Skin cancer on people of color is harder to detect, doctors warn

While esthetician Kimberly Blackmon of Glowmour Beauty in Tampa gave her client a relaxing facial, she also checked for any suspicious spots.

The goal is to differentiate what's a pimple, what's a mole, or what could be melanoma.

"While I'm cleansing, I can feel if there's any raised surfaces or bumps anything that's abnormal. When I'm looking at spots, you want to look for spots that have irregular shapes. Typically when they don't have that smooth surface, that's when we tell them, ‘Hey these are things you may want to check with your doctor,’" explained Blackmon.

Doctors say skin cancer in people of color can show up in unexpected places.

"In darker skin types – especially Black, Hispanic – the most common type of melanoma is not localized in sun-exposed areas. Usually it's in the palms or soles, so it's not common to be looking at the soles of your feet or between your toes, but those are areas that need to be examined. Melanoma in darker skin colors is usually diagnosed as a later phase so the prognosis is poorer," shared Dr. Lucia Seminario-Vidal.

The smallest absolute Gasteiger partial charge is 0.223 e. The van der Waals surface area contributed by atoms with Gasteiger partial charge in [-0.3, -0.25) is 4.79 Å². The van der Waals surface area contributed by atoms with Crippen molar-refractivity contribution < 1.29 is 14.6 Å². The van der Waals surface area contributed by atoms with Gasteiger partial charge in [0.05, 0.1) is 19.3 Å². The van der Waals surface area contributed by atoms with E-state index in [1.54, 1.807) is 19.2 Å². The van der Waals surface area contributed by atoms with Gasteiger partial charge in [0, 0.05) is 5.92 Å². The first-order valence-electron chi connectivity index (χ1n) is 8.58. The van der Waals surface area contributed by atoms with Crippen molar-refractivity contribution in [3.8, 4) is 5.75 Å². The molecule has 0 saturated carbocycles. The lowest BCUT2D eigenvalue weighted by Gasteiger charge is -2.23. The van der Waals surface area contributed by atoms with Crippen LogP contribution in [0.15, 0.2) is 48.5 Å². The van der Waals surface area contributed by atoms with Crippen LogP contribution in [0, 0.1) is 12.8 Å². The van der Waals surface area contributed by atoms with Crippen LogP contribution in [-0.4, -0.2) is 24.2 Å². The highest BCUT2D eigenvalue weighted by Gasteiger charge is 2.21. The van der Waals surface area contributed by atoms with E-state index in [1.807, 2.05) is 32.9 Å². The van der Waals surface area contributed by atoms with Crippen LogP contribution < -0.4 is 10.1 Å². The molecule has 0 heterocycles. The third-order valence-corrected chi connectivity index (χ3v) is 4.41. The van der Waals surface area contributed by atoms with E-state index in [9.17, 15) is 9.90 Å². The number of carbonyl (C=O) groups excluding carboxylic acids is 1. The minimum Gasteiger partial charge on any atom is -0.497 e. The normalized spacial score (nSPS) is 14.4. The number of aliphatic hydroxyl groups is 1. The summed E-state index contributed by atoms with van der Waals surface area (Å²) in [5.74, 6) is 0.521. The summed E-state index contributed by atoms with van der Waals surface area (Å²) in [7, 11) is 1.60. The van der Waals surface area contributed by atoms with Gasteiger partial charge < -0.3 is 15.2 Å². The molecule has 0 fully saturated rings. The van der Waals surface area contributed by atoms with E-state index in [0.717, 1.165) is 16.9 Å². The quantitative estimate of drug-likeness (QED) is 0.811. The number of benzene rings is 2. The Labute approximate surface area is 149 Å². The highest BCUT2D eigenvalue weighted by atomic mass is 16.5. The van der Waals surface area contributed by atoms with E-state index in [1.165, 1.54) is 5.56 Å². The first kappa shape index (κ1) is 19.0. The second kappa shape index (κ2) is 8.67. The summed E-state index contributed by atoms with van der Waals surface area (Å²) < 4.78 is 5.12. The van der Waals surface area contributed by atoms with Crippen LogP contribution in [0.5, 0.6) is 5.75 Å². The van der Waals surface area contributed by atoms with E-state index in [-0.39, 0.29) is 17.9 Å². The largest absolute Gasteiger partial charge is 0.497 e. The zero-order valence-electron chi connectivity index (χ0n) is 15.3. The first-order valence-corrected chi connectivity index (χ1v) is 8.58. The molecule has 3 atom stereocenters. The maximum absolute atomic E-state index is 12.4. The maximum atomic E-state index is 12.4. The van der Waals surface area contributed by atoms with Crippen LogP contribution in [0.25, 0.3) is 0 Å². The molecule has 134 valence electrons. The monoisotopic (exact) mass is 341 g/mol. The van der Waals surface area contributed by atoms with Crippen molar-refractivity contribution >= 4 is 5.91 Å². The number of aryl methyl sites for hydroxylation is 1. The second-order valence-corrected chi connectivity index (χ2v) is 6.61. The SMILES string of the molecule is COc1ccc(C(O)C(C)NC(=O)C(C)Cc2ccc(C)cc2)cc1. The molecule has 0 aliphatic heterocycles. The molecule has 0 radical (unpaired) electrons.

Blackmon said the people of color tend to notice changes in their skin when they get older, as their skin starts thinning out. Women of color also have a hard time seeing different colors in their skin because potentially serious changes look similar to hyperpigmentation, according to Blackmon.

Actress Kerry Washington is bringing awareness about skin cancer. She teamed up with Neutrogena for a documentary called "In The Sun," sending a message that skin cancer can affect all ages and ethnicities.

"For people of color, we weren't really taught to wear sunscreen and for us it's very important that we wear sunscreen. Especially living in Florida; it's super hot, the sun is always beaming. You may not even realize the UV-A, UV-B rays that we're actually taking in," explained Blackmon.

"In our community, we are not always aware of the protocol of taking care of our skin and it's something that shouldn't be taken as lightly as it is because we should have proper skin care just like anyone else," added Calloway.

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